Five weeks after ISIS captured town, residents forced to serve, marry, and fight for militants

In a report Tuesday, the Army cited seven accounts of escaped or rescued hostages detailing the conditions of Marawi, Philippines, where civilians are being forced to convert to Islam.

Jorge Silva/Reuters
A woman evacuated from Marawi, a southern city in the Philippines that has been over taken by the Islamic State, cooks in an evacuation centre in Iligan, Philippines, on June 26, 2017. Iligan is located just under 20 miles from Marawi.

Civilians held hostage by Islamist militants occupying a southern Philippine city have been forced to loot homes, take up arms against government troops, and serve as sex slaves for rebel fighters, the Army said on Tuesday.

Citing accounts of seven residents of Marawi City who either escaped or were rescued, the military said some hostages were forced to convert to Islam, carry wounded fighters to mosques, and marry militants of the Maute group loyal to the Islamic State.

"This is what is happening inside, this is very evident," military spokesman Jo-Ar Herrera told a news conference. "These are evil personalities."

Their accounts, which could not be immediately verified, are the latest harrowing accounts to come out of a conflict zone that the military has been unable to clear for five weeks, as well-armed and organized rebels fight off soldiers with sniper rifles and rocket-propelled grenades.

Some escapees say bodies of residents have been left in the streets, some for weeks, and civilians are distressed by government air strikes and artillery bombardments that have reduced parts of Marawi to rubble.

The protracted seizure has worried the region about the extent the Islamic State's agenda may have gained traction in the southern Philippines, which is more used to banditry, piracy, and separatism than radical Islam.

The rebels' combat capability, access to heavy weapons, and use of foreign fighters have raised fears in the mainly Catholic country that the Marawi battle could just be the start of a wider campaign, and it could be presented by Maute as a triumph to aid their recruitment.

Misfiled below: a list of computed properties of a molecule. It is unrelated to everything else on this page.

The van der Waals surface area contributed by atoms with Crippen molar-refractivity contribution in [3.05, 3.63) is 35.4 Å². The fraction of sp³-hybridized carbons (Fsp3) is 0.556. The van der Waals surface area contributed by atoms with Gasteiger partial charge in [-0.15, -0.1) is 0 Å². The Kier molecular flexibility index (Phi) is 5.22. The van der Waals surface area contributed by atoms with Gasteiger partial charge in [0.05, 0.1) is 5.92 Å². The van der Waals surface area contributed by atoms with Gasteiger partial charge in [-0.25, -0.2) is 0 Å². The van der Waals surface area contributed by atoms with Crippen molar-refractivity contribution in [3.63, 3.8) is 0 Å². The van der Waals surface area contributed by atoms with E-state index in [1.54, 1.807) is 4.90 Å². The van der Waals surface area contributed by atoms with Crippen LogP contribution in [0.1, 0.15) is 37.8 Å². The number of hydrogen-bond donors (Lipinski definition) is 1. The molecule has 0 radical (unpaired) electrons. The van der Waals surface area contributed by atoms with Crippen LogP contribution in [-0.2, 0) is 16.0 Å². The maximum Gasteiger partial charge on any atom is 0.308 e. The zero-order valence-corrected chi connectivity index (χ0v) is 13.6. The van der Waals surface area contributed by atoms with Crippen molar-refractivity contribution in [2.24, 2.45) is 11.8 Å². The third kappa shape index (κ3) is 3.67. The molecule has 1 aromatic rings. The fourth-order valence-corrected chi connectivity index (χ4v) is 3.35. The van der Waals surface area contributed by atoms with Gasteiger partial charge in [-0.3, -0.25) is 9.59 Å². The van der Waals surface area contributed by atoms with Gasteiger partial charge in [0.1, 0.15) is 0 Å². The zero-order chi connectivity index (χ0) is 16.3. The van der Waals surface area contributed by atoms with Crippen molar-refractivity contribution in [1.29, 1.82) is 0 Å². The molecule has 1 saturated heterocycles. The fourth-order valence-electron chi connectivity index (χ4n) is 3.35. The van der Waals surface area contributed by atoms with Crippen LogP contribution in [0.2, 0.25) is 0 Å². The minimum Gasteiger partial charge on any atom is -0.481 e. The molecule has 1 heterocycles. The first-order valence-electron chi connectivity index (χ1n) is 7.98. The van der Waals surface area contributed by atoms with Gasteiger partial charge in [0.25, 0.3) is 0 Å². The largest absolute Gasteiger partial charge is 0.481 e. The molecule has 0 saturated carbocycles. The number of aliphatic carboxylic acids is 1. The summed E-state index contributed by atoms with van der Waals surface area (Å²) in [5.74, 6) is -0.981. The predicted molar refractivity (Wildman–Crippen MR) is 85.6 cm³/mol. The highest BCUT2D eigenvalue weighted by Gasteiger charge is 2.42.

President Rodrigo Duterte, reappearing in public after a week-long absence, said he was deeply saddened by the crisis and promised Marawi would be rebuilt.

He said he had cousins who were members of the Maute group, one of which had been killed, and his decision to declare martial law on Mindanao was justified because he was aware of exactly what the extremists would do.

"I know the deployment of snipers and where they hid their firearms. I already had the complete picture and I knew that would be a long fight," he said in a speech.

Mr. Duterte said he understood why Muslim separatists had fought the government, but could not comprehend Islamic State's radical doctrine.

"What's painful for me, a fractured ideology entered. All that they want is to kill and destroy, how can we live with that?" he said.

Heavy clashes broke out on Tuesday as the battle entered its sixth week, with intense bombings by planes on a shrinking rebel zone.

No negotiations

The government ruled out negotiations after reports that Abdullah Maute, one of two brothers who formed the militant group carrying their name, wanted to trade a Catholic priest hostage for his parents arrested this month.

The military said on Saturday Mr. Maute had fled.

Taking advantage of a short truce to mark the Eid al-Fitr Islamic holiday, eight Muslim leaders met briefly on Sunday with Maute. The Philippine Daily Inquirer said he had asked for his father, Cayamora Maute, and influential businesswoman mother, Farhana Maute, to be freed, in a swap for Father Teresito "Chito" Soganub.

But presidential spokesman Ernesto Abella said deals with militants were against government policy, and anyone trying to bargain had no authority to do so.

The military's public relations machine has been insisting that the rebel leadership was crumbling, saying top commanders had escaped or were killed in action, and the group was fraught with infighting. Military officers, however, accept they lack solid proof.

The Army said there were reported sightings of the departure from the battle of Isnilon Hapilon, Islamic State's anointed Southeast Asian "emir," which Mr. Abella said showed he was not committed to his cause.

"It would be a clear sign of his cowardice," he said. "It may only be a matter of time before they disintegrate."

Fighting has raged in the town since an operation to arrest Mr. Hapilon went wrong on May 23, leading to the government losing not just Hapilon, but control of Marawi.

Official figures show 70 servicemen, 27 civilians, and 290 militants have since been killed and 246,000 people displaced.

Duterte said seeing Marawi bombed was too much to bear.

"Do not think I am enjoying my life now," he said. "I do not watch TV anymore, I turn it off or I transfer to cartoons."

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